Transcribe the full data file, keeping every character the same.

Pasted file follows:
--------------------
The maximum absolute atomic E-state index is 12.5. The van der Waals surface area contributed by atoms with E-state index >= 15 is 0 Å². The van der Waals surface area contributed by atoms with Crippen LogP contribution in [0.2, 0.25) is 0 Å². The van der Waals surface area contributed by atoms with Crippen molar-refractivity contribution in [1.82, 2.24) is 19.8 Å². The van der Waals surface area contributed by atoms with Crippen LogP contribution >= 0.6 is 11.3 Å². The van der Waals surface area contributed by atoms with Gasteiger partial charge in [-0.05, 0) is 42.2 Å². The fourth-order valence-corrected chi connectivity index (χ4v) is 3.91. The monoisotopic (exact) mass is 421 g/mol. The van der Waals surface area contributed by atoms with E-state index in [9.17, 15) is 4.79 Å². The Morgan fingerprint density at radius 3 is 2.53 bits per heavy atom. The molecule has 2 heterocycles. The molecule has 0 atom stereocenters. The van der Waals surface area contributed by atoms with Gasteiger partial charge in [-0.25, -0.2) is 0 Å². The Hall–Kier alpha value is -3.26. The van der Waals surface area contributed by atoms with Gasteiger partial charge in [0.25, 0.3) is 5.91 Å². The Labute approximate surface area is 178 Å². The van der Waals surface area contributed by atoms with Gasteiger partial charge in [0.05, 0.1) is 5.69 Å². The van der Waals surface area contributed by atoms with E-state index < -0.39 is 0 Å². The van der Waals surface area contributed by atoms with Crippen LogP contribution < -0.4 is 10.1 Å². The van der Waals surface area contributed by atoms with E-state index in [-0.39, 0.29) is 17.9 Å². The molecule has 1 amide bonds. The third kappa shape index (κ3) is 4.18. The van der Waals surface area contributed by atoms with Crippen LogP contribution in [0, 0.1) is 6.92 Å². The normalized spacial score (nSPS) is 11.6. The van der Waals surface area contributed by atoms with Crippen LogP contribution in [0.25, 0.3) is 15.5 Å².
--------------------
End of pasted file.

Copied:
The maximum absolute atomic E-state index is 12.5. The van der Waals surface area contributed by atoms with E-state index >= 15 is 0 Å². The van der Waals surface area contributed by atoms with Crippen LogP contribution in [0.2, 0.25) is 0 Å². The van der Waals surface area contributed by atoms with Crippen molar-refractivity contribution in [1.82, 2.24) is 19.8 Å². The van der Waals surface area contributed by atoms with Crippen LogP contribution >= 0.6 is 11.3 Å². The van der Waals surface area contributed by atoms with Gasteiger partial charge in [-0.05, 0) is 42.2 Å². The fourth-order valence-corrected chi connectivity index (χ4v) is 3.91. The monoisotopic (exact) mass is 421 g/mol. The van der Waals surface area contributed by atoms with E-state index in [9.17, 15) is 4.79 Å². The Morgan fingerprint density at radius 3 is 2.53 bits per heavy atom. The molecule has 2 heterocycles. The molecule has 0 atom stereocenters. The van der Waals surface area contributed by atoms with Gasteiger partial charge in [-0.25, -0.2) is 0 Å². The Hall–Kier alpha value is -3.26. The van der Waals surface area contributed by atoms with Gasteiger partial charge in [0.25, 0.3) is 5.91 Å². The Labute approximate surface area is 178 Å². The van der Waals surface area contributed by atoms with Gasteiger partial charge in [0.05, 0.1) is 5.69 Å². The van der Waals surface area contributed by atoms with E-state index < -0.39 is 0 Å². The van der Waals surface area contributed by atoms with Crippen LogP contribution < -0.4 is 10.1 Å². The van der Waals surface area contributed by atoms with E-state index in [-0.39, 0.29) is 17.9 Å². The molecule has 1 amide bonds. The third kappa shape index (κ3) is 4.18. The van der Waals surface area contributed by atoms with Crippen LogP contribution in [0, 0.1) is 6.92 Å². The normalized spacial score (nSPS) is 11.6. The van der Waals surface area contributed by atoms with Crippen LogP contribution in [0.25, 0.3) is 15.5 Å².